The state Labor MP Paul Gibson tells a bleak anecdote about the sorely needed nuclear medicine centre he ”opened” some years ago at Blacktown Hospital in the heart of his electorate. Last Christmas he returned to the hospital and asked to inspect the centre, only to find it empty – the promised equipment was never installed.It is one example of the struggle Blacktown Hospital has faced to meet the needs of a rapidly growing and often disadvantaged patient population. Even when the old hospital (which did have a nuclear medicine centre) was rebuilt 10 years ago, a plan for more beds was axed because of budget cuts.Gibson says Blacktown’s safe Labor status means its hospital has a funds drought, while swing electorates such as Penrith have been lavished with a hospital expansion.This is despite the relatively sickly status of his community, whose high levels of cardiovascular disease are combined with the highest rate of smoking- and alcohol-related admissions in NSW.This is where chronic disease, frail aged, mental illness and alienation among young people, and the troubles of young mothers with sickly children, pose problems that often stretch the conventional healthcare that is available.Their plight also highlights the inequities of Australia’s health system, in which so often the carers, whether they are nurses, doctors, physiotherapists, psychologists or podiatrists, are scarce where they are needed most.Out of this challenging landscape has emerged the beginnings of ”wrap-around” community healthcare, which has drawn together local doctors, nurses, other health professionals and school counsellors to apply something more than a temporary solution to deep-seated health and social dilemmas.At Blacktown’s neighbouring HealthOne centre at Mount Druitt, state-funded nurses and other health and community workers have joined with federally funded GPs to take a team approach to care.The blight on the country’s primary healthcare is that it is ”disgracefully fragmented”, says a local wrap-around pioneer, Associate Professor Michael Fasher.Connected care is possible and it is happening in ”one of our country’s most socio-economically deprived communities”, he says. He cites Lisa, 24, single mother of Toby, 3, and Jade, 4 weeks (not their real names).The family, recently relocated from the country, have fled a background of domestic violence and child abuse. Lisa is concerned because a recent check has found a delay in Toby’s development and language skills. Lisa herself is exhausted as Jade is an unsettled baby with feeding problems.At the home visit provided to all newborn babies in NSW, the child and family health nurse identified multiple problems. With Lisa’s consent the nurse discussed the issues with the Mount Druitt HealthOne liaison nurse who plays a pivotal role in bringing together the care required.Toby was referred to the child and family team at the state-financed community health centre, and the family GP attends for the initial visit and receives a Medicare payment for taking part in a case conference. Toby is prescribed occupational therapy and language stimulation from a speech therapist.A GP liaison nurse organised breastfeeding support for Lisa, while the family health nurse also kept in touch.As Lisa was found to be at risk of post-natal depression, the liaison nurse met the GP and they organised counselling with a psychologist under a federally funded psychological services scheme. Lisa was introduced to a play group and to a kindergarten. ”Lisa is now less isolated and feels well-supported by her community,” Fasher says. ”The outcome could have been very different.” It all sounds simple and sensible, even with the organisational challenges that Australia’s traditional healthcare demarcations throw up. It is an approach that its advocates hope will be nourished by the Rudd government’s health reforms, which include ultimately a takeover of all community health funding.The aim is to end the divide between federally funded doctors and state financed community health and social services.Organisation is the key, and the pivotal player is the liaison nurse, says one supporter of HealthOne, Tracey MacFadyen, of Dean Park. One of her sons, Kyle, 5, suffers a challenging combination of conditions – attention deficit hyperactivity disorder and oppositional defiant disorder – which had left MacFadyen at her wit’s end. ”I didn’t know what to do. He was like a wind-up toy. Once he was wound up it was very hard to get him down again.”The condition had also meant Kyle had speech and gross motor development problems impeding his writing. Four months ago MacFadyen attended a HealthOne case conference with her husband, John, that was organised by the liaison nurse at the Mount Druitt centre. The conference involved not only her GP, and the liaison nurse, but also an occupational therapist, and the principal and counsellor from Kyle’s school.As a result, Kyle now has fortnightly sessions of occupational therapy and speech therapy, with both the doctor and a paediatrician kept in the loop, thanks largely to the liaison nurse. All of this is at no out-of-pocket cost to the MacFadyens – a compelling benefit for a family with three young children.This month the federal Health Minister, Nicola Roxon, met doctors and hospital and community health executives at Blacktown Hospital. She listened to their pleas for more funding and for the locally organised arrangements to be supported under the proposed Medicare Local arrangements.Fasher says he was encouraged by Roxon’s response and her support for collaboration between community health services and GPs. The Mount Druitt scheme has been made possible by the combination of committed GPs and innovative community health executives at Sydney West Area Health Service, he says.The pay-off has been not only increased satisfaction among patients and their carers but also significant decreases in costly hospital re-admissions and longer in-patient stays. But Roxon has been given a hint of the trials ahead in applying reforms that will challenge the predominance of hospitals and Medicare-financed doctors who have little financial incentive to practise wrap-around care.The changes are now unlikely to be legislated before the federal election if it is held later this year, and it now appears unlikely Western Australia will agree, because of its refusal to release 33 per cent of its GST revenue. A Senate inquiry, which this week uncovered the fact that the Commonwealth and states have agreed to dump a national authority proposed to oversee the distribution of health funding, is expected to find more flaws in the reform plan.Some GP and nursing groups have criticised the Medical Local proposals for failing to offer more to encourage integrated care that develops the Medicare model. This would involve not only more routine use of nurses and allied health practitioners but also more involvement with education, housing and other life influences.Even the Australian Medical Association, which has been largely supportive, has raised concerns that the proposed funding structure will not end the blame game, a central point of the government’s promise to revamp health.While the plan would expand the federal government’s role in primary healthcare, it does not make it the sole funder. Details about which level of government will be responsible for many parts of primary healthcare are still to be considered, says the AMA president, Dr Andrew Pesce.HealthOne advocates hope that once the smoke clears, Kevin Rudd’s oft repeated promise for health services to be run locally will finally be met. A veteran crusader in Western Sydney for integrated community healthcare, Dr Di O’Halloran, says its advocates have been hanging out for decades for a system that supports ”wrap-around” care. The World Health Organisation and health reformers all say the same thing, she says: ”’The only way you can do that is at the local level.”’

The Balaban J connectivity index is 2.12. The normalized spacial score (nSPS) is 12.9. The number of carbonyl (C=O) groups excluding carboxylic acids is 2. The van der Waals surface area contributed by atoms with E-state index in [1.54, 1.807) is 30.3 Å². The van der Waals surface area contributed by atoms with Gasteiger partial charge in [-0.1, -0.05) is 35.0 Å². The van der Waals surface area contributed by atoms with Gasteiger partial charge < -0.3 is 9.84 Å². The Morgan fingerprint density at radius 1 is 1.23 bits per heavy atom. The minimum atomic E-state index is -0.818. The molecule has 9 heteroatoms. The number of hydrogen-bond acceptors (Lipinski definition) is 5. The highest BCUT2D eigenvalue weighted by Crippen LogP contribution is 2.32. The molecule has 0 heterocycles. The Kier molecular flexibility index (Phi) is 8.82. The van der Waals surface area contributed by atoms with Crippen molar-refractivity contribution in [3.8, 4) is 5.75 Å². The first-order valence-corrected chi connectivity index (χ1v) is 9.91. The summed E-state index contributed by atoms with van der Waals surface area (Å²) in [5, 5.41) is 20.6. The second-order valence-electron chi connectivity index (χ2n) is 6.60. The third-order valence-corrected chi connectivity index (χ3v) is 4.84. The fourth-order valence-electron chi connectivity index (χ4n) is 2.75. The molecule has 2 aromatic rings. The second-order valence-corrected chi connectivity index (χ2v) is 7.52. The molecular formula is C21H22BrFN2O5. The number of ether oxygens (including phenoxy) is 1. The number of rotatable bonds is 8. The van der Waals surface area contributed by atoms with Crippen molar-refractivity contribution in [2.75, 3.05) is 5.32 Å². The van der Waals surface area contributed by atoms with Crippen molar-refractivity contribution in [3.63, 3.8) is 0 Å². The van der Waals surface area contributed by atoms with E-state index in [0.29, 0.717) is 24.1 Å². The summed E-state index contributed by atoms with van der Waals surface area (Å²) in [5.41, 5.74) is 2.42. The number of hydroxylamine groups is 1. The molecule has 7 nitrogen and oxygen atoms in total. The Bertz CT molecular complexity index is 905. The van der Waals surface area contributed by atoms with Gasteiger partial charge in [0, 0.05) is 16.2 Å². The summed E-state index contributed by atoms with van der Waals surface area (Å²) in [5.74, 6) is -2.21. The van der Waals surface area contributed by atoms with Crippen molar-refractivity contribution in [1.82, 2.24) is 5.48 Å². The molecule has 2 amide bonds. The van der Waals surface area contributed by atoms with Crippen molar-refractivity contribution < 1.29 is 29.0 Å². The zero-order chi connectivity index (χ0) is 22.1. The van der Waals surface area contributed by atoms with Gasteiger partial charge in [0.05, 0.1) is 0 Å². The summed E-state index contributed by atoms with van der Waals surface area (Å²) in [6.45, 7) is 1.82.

Nanjing Night Net